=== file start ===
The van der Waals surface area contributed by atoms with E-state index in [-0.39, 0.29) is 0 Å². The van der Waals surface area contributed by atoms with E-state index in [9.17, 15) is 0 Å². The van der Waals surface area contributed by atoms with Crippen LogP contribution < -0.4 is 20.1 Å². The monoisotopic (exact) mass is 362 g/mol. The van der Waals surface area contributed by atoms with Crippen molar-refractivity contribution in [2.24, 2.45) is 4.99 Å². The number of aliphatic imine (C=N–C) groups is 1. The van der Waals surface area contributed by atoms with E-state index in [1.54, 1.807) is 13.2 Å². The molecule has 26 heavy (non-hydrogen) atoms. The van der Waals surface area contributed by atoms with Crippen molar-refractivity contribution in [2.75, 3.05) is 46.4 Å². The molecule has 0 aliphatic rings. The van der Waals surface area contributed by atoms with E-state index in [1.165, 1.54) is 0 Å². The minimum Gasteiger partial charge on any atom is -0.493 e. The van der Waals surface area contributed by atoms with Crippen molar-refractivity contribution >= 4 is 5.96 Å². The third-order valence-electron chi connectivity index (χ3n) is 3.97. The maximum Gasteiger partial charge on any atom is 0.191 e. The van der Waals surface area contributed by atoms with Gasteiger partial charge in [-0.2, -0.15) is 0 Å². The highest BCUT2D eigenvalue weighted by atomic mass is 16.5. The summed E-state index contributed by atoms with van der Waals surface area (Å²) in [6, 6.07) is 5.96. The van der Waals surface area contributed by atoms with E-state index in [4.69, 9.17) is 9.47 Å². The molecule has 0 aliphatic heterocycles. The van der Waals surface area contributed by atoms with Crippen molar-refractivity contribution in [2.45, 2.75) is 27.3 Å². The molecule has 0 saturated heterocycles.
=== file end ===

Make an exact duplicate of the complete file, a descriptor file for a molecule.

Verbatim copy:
The van der Waals surface area contributed by atoms with E-state index in [-0.39, 0.29) is 0 Å². The van der Waals surface area contributed by atoms with E-state index in [9.17, 15) is 0 Å². The van der Waals surface area contributed by atoms with Crippen LogP contribution < -0.4 is 20.1 Å². The monoisotopic (exact) mass is 362 g/mol. The van der Waals surface area contributed by atoms with Crippen molar-refractivity contribution in [2.24, 2.45) is 4.99 Å². The number of aliphatic imine (C=N–C) groups is 1. The van der Waals surface area contributed by atoms with E-state index in [1.54, 1.807) is 13.2 Å². The molecule has 26 heavy (non-hydrogen) atoms. The van der Waals surface area contributed by atoms with Crippen molar-refractivity contribution in [2.75, 3.05) is 46.4 Å². The molecule has 0 aliphatic rings. The van der Waals surface area contributed by atoms with E-state index in [1.165, 1.54) is 0 Å². The minimum Gasteiger partial charge on any atom is -0.493 e. The van der Waals surface area contributed by atoms with Crippen molar-refractivity contribution >= 4 is 5.96 Å². The third-order valence-electron chi connectivity index (χ3n) is 3.97. The maximum Gasteiger partial charge on any atom is 0.191 e. The van der Waals surface area contributed by atoms with Gasteiger partial charge in [-0.2, -0.15) is 0 Å². The highest BCUT2D eigenvalue weighted by atomic mass is 16.5. The summed E-state index contributed by atoms with van der Waals surface area (Å²) in [6, 6.07) is 5.96. The van der Waals surface area contributed by atoms with E-state index in [4.69, 9.17) is 9.47 Å². The molecule has 0 aliphatic heterocycles. The van der Waals surface area contributed by atoms with Crippen molar-refractivity contribution in [2.45, 2.75) is 27.3 Å². The molecule has 0 saturated heterocycles.